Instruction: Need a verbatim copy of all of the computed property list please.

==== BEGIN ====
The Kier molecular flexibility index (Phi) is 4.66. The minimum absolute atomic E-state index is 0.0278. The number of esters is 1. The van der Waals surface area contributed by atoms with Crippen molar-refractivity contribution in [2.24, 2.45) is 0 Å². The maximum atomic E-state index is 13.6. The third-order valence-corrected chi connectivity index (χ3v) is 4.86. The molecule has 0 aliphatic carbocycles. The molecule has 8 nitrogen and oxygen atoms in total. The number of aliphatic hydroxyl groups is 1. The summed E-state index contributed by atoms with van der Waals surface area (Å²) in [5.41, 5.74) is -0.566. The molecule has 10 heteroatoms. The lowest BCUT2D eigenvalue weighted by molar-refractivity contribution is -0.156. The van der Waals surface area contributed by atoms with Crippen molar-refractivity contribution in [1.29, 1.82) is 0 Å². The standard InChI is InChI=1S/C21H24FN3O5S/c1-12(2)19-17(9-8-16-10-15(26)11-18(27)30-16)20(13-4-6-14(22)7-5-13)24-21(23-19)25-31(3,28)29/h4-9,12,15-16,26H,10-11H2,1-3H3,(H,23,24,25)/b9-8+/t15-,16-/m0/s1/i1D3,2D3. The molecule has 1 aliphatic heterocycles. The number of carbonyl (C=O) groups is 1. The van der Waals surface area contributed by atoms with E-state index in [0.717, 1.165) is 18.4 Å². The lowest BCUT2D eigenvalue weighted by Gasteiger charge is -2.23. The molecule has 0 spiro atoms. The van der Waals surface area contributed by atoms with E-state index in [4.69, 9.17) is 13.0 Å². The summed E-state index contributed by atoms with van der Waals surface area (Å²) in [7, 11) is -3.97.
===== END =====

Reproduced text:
The Kier molecular flexibility index (Phi) is 4.66. The minimum absolute atomic E-state index is 0.0278. The number of esters is 1. The van der Waals surface area contributed by atoms with Crippen molar-refractivity contribution in [2.24, 2.45) is 0 Å². The maximum atomic E-state index is 13.6. The third-order valence-corrected chi connectivity index (χ3v) is 4.86. The molecule has 0 aliphatic carbocycles. The molecule has 8 nitrogen and oxygen atoms in total. The number of aliphatic hydroxyl groups is 1. The summed E-state index contributed by atoms with van der Waals surface area (Å²) in [5.41, 5.74) is -0.566. The molecule has 10 heteroatoms. The lowest BCUT2D eigenvalue weighted by molar-refractivity contribution is -0.156. The van der Waals surface area contributed by atoms with Crippen molar-refractivity contribution in [1.29, 1.82) is 0 Å². The standard InChI is InChI=1S/C21H24FN3O5S/c1-12(2)19-17(9-8-16-10-15(26)11-18(27)30-16)20(13-4-6-14(22)7-5-13)24-21(23-19)25-31(3,28)29/h4-9,12,15-16,26H,10-11H2,1-3H3,(H,23,24,25)/b9-8+/t15-,16-/m0/s1/i1D3,2D3. The molecule has 1 aliphatic heterocycles. The number of carbonyl (C=O) groups is 1. The van der Waals surface area contributed by atoms with E-state index in [0.717, 1.165) is 18.4 Å². The lowest BCUT2D eigenvalue weighted by Gasteiger charge is -2.23. The molecule has 0 spiro atoms. The van der Waals surface area contributed by atoms with E-state index in [4.69, 9.17) is 13.0 Å². The summed E-state index contributed by atoms with van der Waals surface area (Å²) in [7, 11) is -3.97.